Background Breast cancer is the leading cause of cancer death in women worldwide. Besides reproductive and hormonal breast cancer risk factors which are hardly modifiable, the identification of occupational or environmental risk factors may be a key to prevention. It has been suggested that exposure to organic solvents in the workplace may play a role in the etiology of breast cancer. However, most epidemiological studies on solvents in female breast cancer have reported inconsistent results.
Methods We examined the risk of breast cancer related to lifetime exposure to chlorinated, petroleum-based and oxygenated solvents in the CECILE study, a large population-based case-control study carried out in France (2005–2007). 1230 women with breast cancer and 1315 population controls were included. Data collected included sociodemographic characteristics, medical and family history, anthropometric measurements, reproductive history, lifestyle habits, and lifetime occupational history. All jobs were coded using the International Standard Classification of Occupations (ISCO 1968) and the Classification of Activities in the European Community (NACE 1991). Exposure to five chlorinated, five petroleum and five oxygenated solvents was assessed using job-exposure matrices, which assigned indices of exposure (probability, frequency and intensity) for each job. A Cumulative Exposure Score (CES) taking into account probability, frequency, intensity and duration of exposure was calculated for each subject. Odds ratio (ORs) and their 95% confidence intervals (95% CI) were estimated using unconditional logistic regression adjusting for potential confounders. Analyses were stratified by the menopausal status.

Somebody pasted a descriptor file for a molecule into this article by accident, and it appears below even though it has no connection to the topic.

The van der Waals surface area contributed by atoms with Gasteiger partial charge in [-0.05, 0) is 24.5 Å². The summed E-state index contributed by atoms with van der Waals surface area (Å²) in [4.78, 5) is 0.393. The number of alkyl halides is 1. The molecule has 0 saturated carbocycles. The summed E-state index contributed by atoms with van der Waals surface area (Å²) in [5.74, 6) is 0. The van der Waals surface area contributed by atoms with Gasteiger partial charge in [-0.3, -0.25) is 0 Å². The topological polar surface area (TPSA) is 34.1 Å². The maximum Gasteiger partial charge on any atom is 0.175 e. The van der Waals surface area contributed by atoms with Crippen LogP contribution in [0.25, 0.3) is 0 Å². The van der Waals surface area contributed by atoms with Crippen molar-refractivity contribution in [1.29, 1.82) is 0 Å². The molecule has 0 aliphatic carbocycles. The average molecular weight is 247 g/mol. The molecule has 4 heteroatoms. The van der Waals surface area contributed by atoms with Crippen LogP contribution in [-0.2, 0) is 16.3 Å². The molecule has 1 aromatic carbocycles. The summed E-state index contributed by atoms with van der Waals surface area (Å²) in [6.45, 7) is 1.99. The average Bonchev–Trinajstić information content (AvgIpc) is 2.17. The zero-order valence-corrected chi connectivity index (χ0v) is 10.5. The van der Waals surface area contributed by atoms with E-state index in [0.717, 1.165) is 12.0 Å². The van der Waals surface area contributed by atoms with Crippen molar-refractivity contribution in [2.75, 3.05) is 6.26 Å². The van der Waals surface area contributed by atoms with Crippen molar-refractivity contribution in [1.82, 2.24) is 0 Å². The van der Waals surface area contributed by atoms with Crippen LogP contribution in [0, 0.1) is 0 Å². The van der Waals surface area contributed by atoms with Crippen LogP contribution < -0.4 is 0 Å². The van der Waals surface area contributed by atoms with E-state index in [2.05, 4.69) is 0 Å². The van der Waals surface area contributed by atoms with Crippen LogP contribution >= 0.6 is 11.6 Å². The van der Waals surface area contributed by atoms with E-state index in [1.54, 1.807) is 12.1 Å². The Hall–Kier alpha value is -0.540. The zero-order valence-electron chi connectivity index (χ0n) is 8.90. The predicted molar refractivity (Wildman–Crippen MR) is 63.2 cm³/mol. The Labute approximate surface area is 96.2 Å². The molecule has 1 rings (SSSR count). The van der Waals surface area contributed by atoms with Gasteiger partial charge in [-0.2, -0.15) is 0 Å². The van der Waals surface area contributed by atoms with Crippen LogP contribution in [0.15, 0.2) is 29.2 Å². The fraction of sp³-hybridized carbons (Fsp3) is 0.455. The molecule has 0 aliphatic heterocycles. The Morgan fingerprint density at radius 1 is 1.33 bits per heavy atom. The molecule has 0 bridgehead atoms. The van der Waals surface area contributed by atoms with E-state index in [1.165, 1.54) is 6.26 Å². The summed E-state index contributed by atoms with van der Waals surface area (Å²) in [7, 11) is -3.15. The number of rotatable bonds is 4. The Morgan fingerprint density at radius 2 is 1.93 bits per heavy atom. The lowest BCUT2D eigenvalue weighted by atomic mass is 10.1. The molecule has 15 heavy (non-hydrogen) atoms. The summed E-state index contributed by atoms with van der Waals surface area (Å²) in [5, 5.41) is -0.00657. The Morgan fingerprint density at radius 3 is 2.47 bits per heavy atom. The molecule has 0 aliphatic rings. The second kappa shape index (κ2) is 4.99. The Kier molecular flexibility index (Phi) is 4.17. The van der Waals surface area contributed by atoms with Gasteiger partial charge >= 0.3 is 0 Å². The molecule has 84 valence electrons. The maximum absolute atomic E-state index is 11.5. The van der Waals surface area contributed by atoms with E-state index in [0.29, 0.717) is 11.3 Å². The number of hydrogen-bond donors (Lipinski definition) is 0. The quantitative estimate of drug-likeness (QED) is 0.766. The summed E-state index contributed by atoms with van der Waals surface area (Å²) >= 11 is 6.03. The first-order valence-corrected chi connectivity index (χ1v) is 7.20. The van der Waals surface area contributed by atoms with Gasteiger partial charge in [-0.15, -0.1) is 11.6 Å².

Results Significantly increased ORs were found in premenopausal women with high probability of exposure to alcohols (1.50; 1.05–2.14) and diethyl ether (1.97; 1.00–3.88). Premenopausal women with the highest CES of oxygenated solvents had an OR of 1.70 (1.09–2.64) (OR=1.67; 1.10–2.52 for alcohols, 1.80; 0.95–3.42 for diethyl ether); the highest CES of chlorinated solvents was associated with an OR of 2.14 (0.86–5.30). In premenopausal women, a duration of exposure to oxygenated solvents ≥25 years with a probability of exposure ≥80% significantly increased the risk of breast cancer (OR=2.62; 1.27–5.40 for all solvents, 2.72; 1.30–5.70 for alcohols, and 2.79; 0.67–11.6 for diethyl ether). No association was observed for oxygenated, petroleum-based or chlorinated solvents in postmenopausal women.
Conclusion These findings suggest a role of occupational exposure to oxygenated solvents, notably to alcohols and diethyl ether, in the occurrence of breast cancer in premenopausal women. Our results highlight the importance of timing and duration of exposure for the study of occupational exposure to solvents in breast cancer risk.
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